It’s certainly a wonderful time of year here in Wisconsin. The summer season is in full bloom. Outdoor activities abound in the warm weather and the festivals and county fairs are there to be enjoyed.
Unfortunately, it’s also a prime time of year to find yourself becoming a victim to unscrupulous business practices by contractors who would replace your roof, re-pave your driveway or make other improvements to your home.
Make no mistake. There are many, many excellent contractors who do high quality work at a very fair price and we don’t want to paint all contractors with any sort of broad brush. However, the fact is there are also shady contractors out there and these have become a growing concern within the criminal justice system.
We also see contractors who may be very good at what they do but sometimes they have taken on too many projects and have too many irons in the fire at the same time. Problems can arrive quickly when a contractor will take, say, a $1,500 down payment from one customer and then apply that money to costs being incurred on a different project. In some cases, the contractor repeats this practice across a group of projects and suddenly none of those projects are getting finished.
Frustration for the home owner quickly sets in. Why is it taking so long for the crew to come back and finish our project? Why doesn’t the contractor return my phone calls? What’s going on?
In far too many cases, the problem extends beyond poor business practices and into the realm of criminal activity. The contractor takes the down payment money and simply disappears, not returning to do the work.
We’re not talking about a disagreement about the quality of the work, which is a civil issue. Money has been given to XYZ contractor and XYZ contractor simply hasn’t done the work, either because he just runs or he’s used that money to finish up a different project.
There is a lot of this activity going on. From a prosecutorial standpoint or from the defense perspective, getting involved to represent the contractor, there is a fine line of whether it’s a civil issue where there’s a contract dispute versus an actual theft by the contractor.
The contractor can say, ‘Wait a minute. We didn’t take your money. It was a deposit.’ The deposit must be returned if the work isn’t done. A lot of times where the contractor gets prosecuted, it is simply a case where the contractor got $10,000, they spent $2,500 on the project but it’s been stopped for six months and suddenly they fall off the face of the earth. They’re not returning phone calls, not showing up on the job. Then law enforcement gets involved and tries to ferret out the details.
If you want to protect yourself from this kind of ugly situation, do yourself a huge favor. Do your due diligence on your contractor:
- Referrals are the key. Do your homework. If your best friend had really good luck with a certain contractor, chances are excellent they are reputable and will do a good job for you, too.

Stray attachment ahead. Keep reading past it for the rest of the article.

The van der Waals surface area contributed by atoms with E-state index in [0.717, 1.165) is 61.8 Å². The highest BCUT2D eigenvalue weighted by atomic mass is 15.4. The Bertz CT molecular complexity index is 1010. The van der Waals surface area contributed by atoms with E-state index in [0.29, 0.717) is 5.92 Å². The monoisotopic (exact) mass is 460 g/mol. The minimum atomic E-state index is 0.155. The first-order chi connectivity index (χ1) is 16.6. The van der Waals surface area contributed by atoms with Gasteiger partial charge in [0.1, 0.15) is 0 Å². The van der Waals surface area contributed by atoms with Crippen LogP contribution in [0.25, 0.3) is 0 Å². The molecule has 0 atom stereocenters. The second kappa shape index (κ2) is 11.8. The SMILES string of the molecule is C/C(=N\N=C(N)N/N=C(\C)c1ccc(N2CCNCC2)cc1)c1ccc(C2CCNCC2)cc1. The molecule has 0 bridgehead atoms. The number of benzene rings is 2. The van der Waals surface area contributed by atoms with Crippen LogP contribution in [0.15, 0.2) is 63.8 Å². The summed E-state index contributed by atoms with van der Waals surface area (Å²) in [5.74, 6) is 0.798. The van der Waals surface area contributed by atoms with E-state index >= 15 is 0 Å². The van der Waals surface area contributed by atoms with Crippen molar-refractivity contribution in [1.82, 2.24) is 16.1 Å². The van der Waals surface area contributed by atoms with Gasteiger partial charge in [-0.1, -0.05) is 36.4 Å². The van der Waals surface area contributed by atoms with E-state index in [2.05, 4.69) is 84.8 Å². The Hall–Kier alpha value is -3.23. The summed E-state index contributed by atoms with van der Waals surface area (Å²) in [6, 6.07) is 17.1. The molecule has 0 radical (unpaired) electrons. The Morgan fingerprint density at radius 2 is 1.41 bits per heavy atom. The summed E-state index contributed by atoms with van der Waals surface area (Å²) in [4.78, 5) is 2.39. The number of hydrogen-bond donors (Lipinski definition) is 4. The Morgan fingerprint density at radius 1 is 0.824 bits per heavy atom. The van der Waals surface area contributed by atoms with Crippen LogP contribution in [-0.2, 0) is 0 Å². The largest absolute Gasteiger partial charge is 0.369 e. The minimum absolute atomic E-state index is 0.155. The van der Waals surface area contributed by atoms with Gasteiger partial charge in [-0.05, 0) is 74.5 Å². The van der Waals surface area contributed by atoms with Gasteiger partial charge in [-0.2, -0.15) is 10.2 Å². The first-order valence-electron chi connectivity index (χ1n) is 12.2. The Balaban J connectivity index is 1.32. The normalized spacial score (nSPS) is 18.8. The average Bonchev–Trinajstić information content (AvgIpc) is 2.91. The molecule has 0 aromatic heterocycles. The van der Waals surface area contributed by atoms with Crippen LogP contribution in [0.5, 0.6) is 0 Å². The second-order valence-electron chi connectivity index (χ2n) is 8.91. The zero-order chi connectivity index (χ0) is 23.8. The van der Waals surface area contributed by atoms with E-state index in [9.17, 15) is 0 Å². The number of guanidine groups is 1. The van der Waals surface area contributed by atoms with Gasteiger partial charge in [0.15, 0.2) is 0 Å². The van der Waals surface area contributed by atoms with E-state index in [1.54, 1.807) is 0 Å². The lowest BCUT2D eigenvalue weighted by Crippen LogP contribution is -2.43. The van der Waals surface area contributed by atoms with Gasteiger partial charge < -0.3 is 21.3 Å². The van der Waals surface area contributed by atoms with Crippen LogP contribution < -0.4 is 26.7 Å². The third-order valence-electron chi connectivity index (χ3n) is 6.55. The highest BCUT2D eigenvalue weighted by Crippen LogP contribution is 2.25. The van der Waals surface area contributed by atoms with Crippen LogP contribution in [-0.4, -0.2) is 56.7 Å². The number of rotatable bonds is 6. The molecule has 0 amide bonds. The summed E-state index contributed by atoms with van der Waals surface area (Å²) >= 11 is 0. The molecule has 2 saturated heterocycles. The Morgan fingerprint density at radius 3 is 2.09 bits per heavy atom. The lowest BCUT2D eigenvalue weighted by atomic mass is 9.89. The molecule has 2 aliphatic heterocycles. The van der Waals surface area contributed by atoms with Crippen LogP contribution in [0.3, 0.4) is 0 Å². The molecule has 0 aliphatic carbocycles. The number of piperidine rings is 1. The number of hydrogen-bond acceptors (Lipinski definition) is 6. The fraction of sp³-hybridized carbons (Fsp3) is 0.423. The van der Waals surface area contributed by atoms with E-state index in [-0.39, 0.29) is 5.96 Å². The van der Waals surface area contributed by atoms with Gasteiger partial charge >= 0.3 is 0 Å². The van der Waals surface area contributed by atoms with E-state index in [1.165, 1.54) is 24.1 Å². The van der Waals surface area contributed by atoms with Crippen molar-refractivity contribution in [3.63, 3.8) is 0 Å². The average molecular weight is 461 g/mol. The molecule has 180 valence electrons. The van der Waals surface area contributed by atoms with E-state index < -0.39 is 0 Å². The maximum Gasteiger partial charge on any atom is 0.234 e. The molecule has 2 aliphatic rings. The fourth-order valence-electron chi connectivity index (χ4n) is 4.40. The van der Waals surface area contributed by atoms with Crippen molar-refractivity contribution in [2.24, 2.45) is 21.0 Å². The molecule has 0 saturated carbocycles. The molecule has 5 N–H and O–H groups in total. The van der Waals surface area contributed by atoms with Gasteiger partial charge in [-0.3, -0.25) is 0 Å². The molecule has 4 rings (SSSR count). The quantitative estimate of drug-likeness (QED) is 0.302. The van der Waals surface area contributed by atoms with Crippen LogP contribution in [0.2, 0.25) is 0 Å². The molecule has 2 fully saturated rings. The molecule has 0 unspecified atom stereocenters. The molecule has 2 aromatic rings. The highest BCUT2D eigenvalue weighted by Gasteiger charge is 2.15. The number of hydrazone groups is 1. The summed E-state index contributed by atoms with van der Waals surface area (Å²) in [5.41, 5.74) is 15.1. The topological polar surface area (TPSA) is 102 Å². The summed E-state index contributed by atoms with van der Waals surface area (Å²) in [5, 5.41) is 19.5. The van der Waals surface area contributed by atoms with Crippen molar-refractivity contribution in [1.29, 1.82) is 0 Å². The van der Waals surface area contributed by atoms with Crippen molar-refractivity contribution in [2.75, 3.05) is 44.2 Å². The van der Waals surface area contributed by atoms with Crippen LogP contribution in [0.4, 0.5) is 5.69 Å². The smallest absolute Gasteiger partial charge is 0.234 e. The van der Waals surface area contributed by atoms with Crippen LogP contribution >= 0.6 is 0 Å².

- Check backgrounds on a contractor you are considering. See if there are any civil lawsuits pending or small claims suits pending against those contractors.
That’s not the end-all, be-all but if it appears there are financial issues, address that with the contractor before starting any work. If you don’t feel good about their answer, trust your instincts and move on to another contractor.
We also see way too many instances where people do handshake deals on thousands of dollars in remodeling projects. In this day and age, handshake deals are NOT the way to go. Make sure it’s in writing. Make sure any deposit you are making is written into the contract. If they say they can’t do that, it’s a sign that this is a contractor you don’t want to work with.
If it’s in writing, you will have legal recourse both, civil and criminally, where you can document what the contractor agreed to do and what amount of down payment was made. They didn’t do the work, they are missing and they are not returning phone calls. Your remedies can then be either civil or, if there is criminal activity, you have something in black and white that you can present to law enforcement.
Pay with a check, NEVER with cash. Checks or credit cards will leave a paper trail. When you pay in cash, it becomes your word against the contractor’s as to how much cash was given, when it was given and why it was given.
Remember: doing your homework in advance will help you choose the right contractor to complete your project on time and to your personal satisfaction. It will also give you tremendous peace of mind.
About Attorney Mark Powers
Attorney Mark Powers is a partner at the criminal defense law firm of Huppertz & Powers, S.C. in Waukesha. Previously, Powers served as an Assistant District Attorney with the Waukesha County District Attorney's office as well as a municipal judge in North Prairie. He currently focuses in the area of criminal defense, and has handled many cases involving operating a motor vehicle while intoxicated, domestic disputes, and drug offenses.
Powers attended Valparaiso University School of Law, where he received his Juris Doctorate. Prior to law school, Mark attended the University of Wisconsin, La Crosse where he received his bachelor of science in Political Science.
For more information, please visit www.waukeshacriminalattorneys.com.